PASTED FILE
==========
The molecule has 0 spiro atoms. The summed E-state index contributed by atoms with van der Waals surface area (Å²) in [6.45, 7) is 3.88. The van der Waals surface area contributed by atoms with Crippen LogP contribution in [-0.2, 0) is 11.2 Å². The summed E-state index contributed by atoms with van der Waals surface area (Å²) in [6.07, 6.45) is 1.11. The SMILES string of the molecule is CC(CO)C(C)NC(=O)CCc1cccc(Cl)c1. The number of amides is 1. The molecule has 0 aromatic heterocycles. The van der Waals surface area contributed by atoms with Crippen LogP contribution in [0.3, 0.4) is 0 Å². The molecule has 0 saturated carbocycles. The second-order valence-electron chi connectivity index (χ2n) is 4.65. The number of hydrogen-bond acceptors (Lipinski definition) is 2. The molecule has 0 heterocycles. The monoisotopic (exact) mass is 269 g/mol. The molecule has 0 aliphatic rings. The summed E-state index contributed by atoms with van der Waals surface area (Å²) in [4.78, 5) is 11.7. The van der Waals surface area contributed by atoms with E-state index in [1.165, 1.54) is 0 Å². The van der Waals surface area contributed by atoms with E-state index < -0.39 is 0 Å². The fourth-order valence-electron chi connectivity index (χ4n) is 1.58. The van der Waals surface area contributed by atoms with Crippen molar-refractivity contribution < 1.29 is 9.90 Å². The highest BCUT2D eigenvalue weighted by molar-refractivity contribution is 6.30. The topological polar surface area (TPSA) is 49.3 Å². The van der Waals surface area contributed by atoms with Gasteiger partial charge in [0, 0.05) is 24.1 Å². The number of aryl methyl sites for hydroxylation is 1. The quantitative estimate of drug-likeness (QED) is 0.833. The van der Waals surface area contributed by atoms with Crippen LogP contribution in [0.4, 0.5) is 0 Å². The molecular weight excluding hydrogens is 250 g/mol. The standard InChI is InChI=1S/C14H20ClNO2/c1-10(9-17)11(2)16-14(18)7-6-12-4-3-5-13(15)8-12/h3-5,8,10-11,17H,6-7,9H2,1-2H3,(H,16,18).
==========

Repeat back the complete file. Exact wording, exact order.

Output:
The molecule has 0 spiro atoms. The summed E-state index contributed by atoms with van der Waals surface area (Å²) in [6.45, 7) is 3.88. The van der Waals surface area contributed by atoms with Crippen LogP contribution in [-0.2, 0) is 11.2 Å². The summed E-state index contributed by atoms with van der Waals surface area (Å²) in [6.07, 6.45) is 1.11. The SMILES string of the molecule is CC(CO)C(C)NC(=O)CCc1cccc(Cl)c1. The number of amides is 1. The molecule has 0 aromatic heterocycles. The van der Waals surface area contributed by atoms with Crippen LogP contribution in [0.3, 0.4) is 0 Å². The molecule has 0 saturated carbocycles. The second-order valence-electron chi connectivity index (χ2n) is 4.65. The number of hydrogen-bond acceptors (Lipinski definition) is 2. The molecule has 0 heterocycles. The monoisotopic (exact) mass is 269 g/mol. The molecule has 0 aliphatic rings. The summed E-state index contributed by atoms with van der Waals surface area (Å²) in [4.78, 5) is 11.7. The van der Waals surface area contributed by atoms with E-state index in [1.165, 1.54) is 0 Å². The van der Waals surface area contributed by atoms with E-state index < -0.39 is 0 Å². The fourth-order valence-electron chi connectivity index (χ4n) is 1.58. The van der Waals surface area contributed by atoms with Crippen molar-refractivity contribution < 1.29 is 9.90 Å². The highest BCUT2D eigenvalue weighted by molar-refractivity contribution is 6.30. The topological polar surface area (TPSA) is 49.3 Å². The van der Waals surface area contributed by atoms with Gasteiger partial charge in [0, 0.05) is 24.1 Å². The number of aryl methyl sites for hydroxylation is 1. The quantitative estimate of drug-likeness (QED) is 0.833. The van der Waals surface area contributed by atoms with Crippen LogP contribution in [0.4, 0.5) is 0 Å². The molecular weight excluding hydrogens is 250 g/mol. The standard InChI is InChI=1S/C14H20ClNO2/c1-10(9-17)11(2)16-14(18)7-6-12-4-3-5-13(15)8-12/h3-5,8,10-11,17H,6-7,9H2,1-2H3,(H,16,18).